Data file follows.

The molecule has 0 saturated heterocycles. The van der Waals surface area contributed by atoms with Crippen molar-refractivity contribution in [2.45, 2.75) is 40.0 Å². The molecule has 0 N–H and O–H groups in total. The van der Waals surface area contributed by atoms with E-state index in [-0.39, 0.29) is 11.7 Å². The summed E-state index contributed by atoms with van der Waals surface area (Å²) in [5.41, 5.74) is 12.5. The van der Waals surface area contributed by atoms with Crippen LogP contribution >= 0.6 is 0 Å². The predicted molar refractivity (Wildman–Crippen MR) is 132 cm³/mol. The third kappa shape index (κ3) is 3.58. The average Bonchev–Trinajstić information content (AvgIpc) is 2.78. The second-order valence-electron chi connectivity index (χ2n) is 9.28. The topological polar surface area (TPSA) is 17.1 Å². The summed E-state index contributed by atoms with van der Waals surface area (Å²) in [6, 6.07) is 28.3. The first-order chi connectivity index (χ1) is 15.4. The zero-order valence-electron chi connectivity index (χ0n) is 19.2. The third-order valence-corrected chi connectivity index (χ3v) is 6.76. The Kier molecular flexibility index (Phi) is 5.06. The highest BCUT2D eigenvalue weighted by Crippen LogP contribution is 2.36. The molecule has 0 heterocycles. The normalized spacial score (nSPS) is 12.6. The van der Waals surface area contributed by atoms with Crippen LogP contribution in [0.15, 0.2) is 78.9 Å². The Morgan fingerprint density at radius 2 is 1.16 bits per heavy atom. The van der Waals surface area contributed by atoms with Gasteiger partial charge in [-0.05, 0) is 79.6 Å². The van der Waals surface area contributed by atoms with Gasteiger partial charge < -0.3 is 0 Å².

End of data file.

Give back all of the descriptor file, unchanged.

The molecule has 0 saturated heterocycles. The van der Waals surface area contributed by atoms with Crippen molar-refractivity contribution in [2.45, 2.75) is 40.0 Å². The molecule has 0 N–H and O–H groups in total. The van der Waals surface area contributed by atoms with E-state index in [-0.39, 0.29) is 11.7 Å². The summed E-state index contributed by atoms with van der Waals surface area (Å²) in [5.41, 5.74) is 12.5. The van der Waals surface area contributed by atoms with Crippen LogP contribution >= 0.6 is 0 Å². The predicted molar refractivity (Wildman–Crippen MR) is 132 cm³/mol. The third kappa shape index (κ3) is 3.58. The average Bonchev–Trinajstić information content (AvgIpc) is 2.78. The second-order valence-electron chi connectivity index (χ2n) is 9.28. The topological polar surface area (TPSA) is 17.1 Å². The summed E-state index contributed by atoms with van der Waals surface area (Å²) in [6, 6.07) is 28.3. The first-order chi connectivity index (χ1) is 15.4. The zero-order valence-electron chi connectivity index (χ0n) is 19.2. The third-order valence-corrected chi connectivity index (χ3v) is 6.76. The Kier molecular flexibility index (Phi) is 5.06. The highest BCUT2D eigenvalue weighted by Crippen LogP contribution is 2.36. The molecule has 0 heterocycles. The normalized spacial score (nSPS) is 12.6. The van der Waals surface area contributed by atoms with Crippen LogP contribution in [0.15, 0.2) is 78.9 Å². The Morgan fingerprint density at radius 2 is 1.16 bits per heavy atom. The van der Waals surface area contributed by atoms with Gasteiger partial charge in [-0.05, 0) is 79.6 Å². The van der Waals surface area contributed by atoms with Gasteiger partial charge < -0.3 is 0 Å².